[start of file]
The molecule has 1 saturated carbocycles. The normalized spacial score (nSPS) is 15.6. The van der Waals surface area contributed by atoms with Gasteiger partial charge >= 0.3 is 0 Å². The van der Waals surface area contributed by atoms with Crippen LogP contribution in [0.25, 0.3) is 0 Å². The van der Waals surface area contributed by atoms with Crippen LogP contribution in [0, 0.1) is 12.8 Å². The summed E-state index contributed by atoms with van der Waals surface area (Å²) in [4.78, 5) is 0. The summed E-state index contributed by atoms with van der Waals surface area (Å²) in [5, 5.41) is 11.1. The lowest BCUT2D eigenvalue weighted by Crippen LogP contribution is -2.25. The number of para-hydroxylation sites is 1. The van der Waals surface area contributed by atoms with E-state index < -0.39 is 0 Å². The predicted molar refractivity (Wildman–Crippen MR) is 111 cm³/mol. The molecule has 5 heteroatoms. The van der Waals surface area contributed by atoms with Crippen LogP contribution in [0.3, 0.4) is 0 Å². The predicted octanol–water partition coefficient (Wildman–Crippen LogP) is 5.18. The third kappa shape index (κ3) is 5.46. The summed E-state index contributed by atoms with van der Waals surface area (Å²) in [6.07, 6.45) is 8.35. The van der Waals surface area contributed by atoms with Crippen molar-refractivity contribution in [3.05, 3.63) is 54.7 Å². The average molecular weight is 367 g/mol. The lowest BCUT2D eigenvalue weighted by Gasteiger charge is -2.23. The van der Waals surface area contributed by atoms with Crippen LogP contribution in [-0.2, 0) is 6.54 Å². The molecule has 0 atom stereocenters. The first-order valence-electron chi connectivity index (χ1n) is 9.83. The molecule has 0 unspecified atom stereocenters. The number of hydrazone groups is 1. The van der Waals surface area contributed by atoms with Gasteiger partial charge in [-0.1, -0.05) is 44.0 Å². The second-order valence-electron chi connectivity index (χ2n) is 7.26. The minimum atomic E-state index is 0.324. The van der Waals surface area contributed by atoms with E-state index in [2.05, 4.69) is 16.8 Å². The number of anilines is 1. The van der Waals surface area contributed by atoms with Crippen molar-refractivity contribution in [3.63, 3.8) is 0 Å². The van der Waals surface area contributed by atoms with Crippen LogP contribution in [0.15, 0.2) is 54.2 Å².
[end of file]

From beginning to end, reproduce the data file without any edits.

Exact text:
The molecule has 1 saturated carbocycles. The normalized spacial score (nSPS) is 15.6. The van der Waals surface area contributed by atoms with Gasteiger partial charge >= 0.3 is 0 Å². The van der Waals surface area contributed by atoms with Crippen LogP contribution in [0.25, 0.3) is 0 Å². The van der Waals surface area contributed by atoms with Crippen LogP contribution in [0, 0.1) is 12.8 Å². The summed E-state index contributed by atoms with van der Waals surface area (Å²) in [4.78, 5) is 0. The summed E-state index contributed by atoms with van der Waals surface area (Å²) in [5, 5.41) is 11.1. The lowest BCUT2D eigenvalue weighted by Crippen LogP contribution is -2.25. The number of para-hydroxylation sites is 1. The van der Waals surface area contributed by atoms with E-state index < -0.39 is 0 Å². The predicted molar refractivity (Wildman–Crippen MR) is 111 cm³/mol. The molecule has 5 heteroatoms. The van der Waals surface area contributed by atoms with Crippen LogP contribution in [0.3, 0.4) is 0 Å². The predicted octanol–water partition coefficient (Wildman–Crippen LogP) is 5.18. The third kappa shape index (κ3) is 5.46. The summed E-state index contributed by atoms with van der Waals surface area (Å²) in [6.07, 6.45) is 8.35. The van der Waals surface area contributed by atoms with Crippen molar-refractivity contribution in [3.05, 3.63) is 54.7 Å². The average molecular weight is 367 g/mol. The lowest BCUT2D eigenvalue weighted by Gasteiger charge is -2.23. The van der Waals surface area contributed by atoms with Crippen LogP contribution in [-0.2, 0) is 6.54 Å². The molecule has 0 atom stereocenters. The first-order valence-electron chi connectivity index (χ1n) is 9.83. The molecule has 0 unspecified atom stereocenters. The number of hydrazone groups is 1. The van der Waals surface area contributed by atoms with Gasteiger partial charge in [-0.1, -0.05) is 44.0 Å². The second-order valence-electron chi connectivity index (χ2n) is 7.26. The minimum atomic E-state index is 0.324. The van der Waals surface area contributed by atoms with E-state index in [2.05, 4.69) is 16.8 Å². The number of anilines is 1. The van der Waals surface area contributed by atoms with Crippen molar-refractivity contribution in [3.63, 3.8) is 0 Å². The van der Waals surface area contributed by atoms with Crippen LogP contribution in [0.15, 0.2) is 54.2 Å².